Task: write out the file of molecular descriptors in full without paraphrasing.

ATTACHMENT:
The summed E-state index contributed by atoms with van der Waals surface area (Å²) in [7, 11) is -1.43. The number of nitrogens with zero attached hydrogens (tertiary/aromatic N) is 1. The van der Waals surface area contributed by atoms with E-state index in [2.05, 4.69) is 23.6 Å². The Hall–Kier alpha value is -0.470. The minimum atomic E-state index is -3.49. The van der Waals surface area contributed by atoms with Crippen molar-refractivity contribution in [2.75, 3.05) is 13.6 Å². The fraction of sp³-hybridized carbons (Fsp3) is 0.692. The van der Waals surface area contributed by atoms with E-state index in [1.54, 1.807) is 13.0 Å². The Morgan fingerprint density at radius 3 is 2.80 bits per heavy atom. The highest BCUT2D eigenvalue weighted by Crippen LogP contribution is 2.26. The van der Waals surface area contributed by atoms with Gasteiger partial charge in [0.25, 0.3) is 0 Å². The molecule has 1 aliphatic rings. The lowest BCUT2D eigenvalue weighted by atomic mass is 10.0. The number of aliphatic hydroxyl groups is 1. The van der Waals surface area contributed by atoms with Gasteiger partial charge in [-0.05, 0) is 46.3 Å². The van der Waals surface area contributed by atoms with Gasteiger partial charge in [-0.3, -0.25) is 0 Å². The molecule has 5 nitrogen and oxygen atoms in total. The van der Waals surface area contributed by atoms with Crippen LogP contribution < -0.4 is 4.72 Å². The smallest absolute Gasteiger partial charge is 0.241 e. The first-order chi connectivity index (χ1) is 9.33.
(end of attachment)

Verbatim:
The summed E-state index contributed by atoms with van der Waals surface area (Å²) in [7, 11) is -1.43. The number of nitrogens with zero attached hydrogens (tertiary/aromatic N) is 1. The van der Waals surface area contributed by atoms with E-state index in [2.05, 4.69) is 23.6 Å². The Hall–Kier alpha value is -0.470. The minimum atomic E-state index is -3.49. The van der Waals surface area contributed by atoms with Crippen molar-refractivity contribution in [2.75, 3.05) is 13.6 Å². The fraction of sp³-hybridized carbons (Fsp3) is 0.692. The van der Waals surface area contributed by atoms with E-state index in [1.54, 1.807) is 13.0 Å². The Morgan fingerprint density at radius 3 is 2.80 bits per heavy atom. The highest BCUT2D eigenvalue weighted by Crippen LogP contribution is 2.26. The van der Waals surface area contributed by atoms with Gasteiger partial charge in [0.25, 0.3) is 0 Å². The molecule has 1 aliphatic rings. The lowest BCUT2D eigenvalue weighted by atomic mass is 10.0. The number of aliphatic hydroxyl groups is 1. The van der Waals surface area contributed by atoms with Gasteiger partial charge in [-0.05, 0) is 46.3 Å². The van der Waals surface area contributed by atoms with Gasteiger partial charge in [-0.3, -0.25) is 0 Å². The molecule has 5 nitrogen and oxygen atoms in total. The van der Waals surface area contributed by atoms with Crippen LogP contribution < -0.4 is 4.72 Å². The smallest absolute Gasteiger partial charge is 0.241 e. The first-order chi connectivity index (χ1) is 9.33.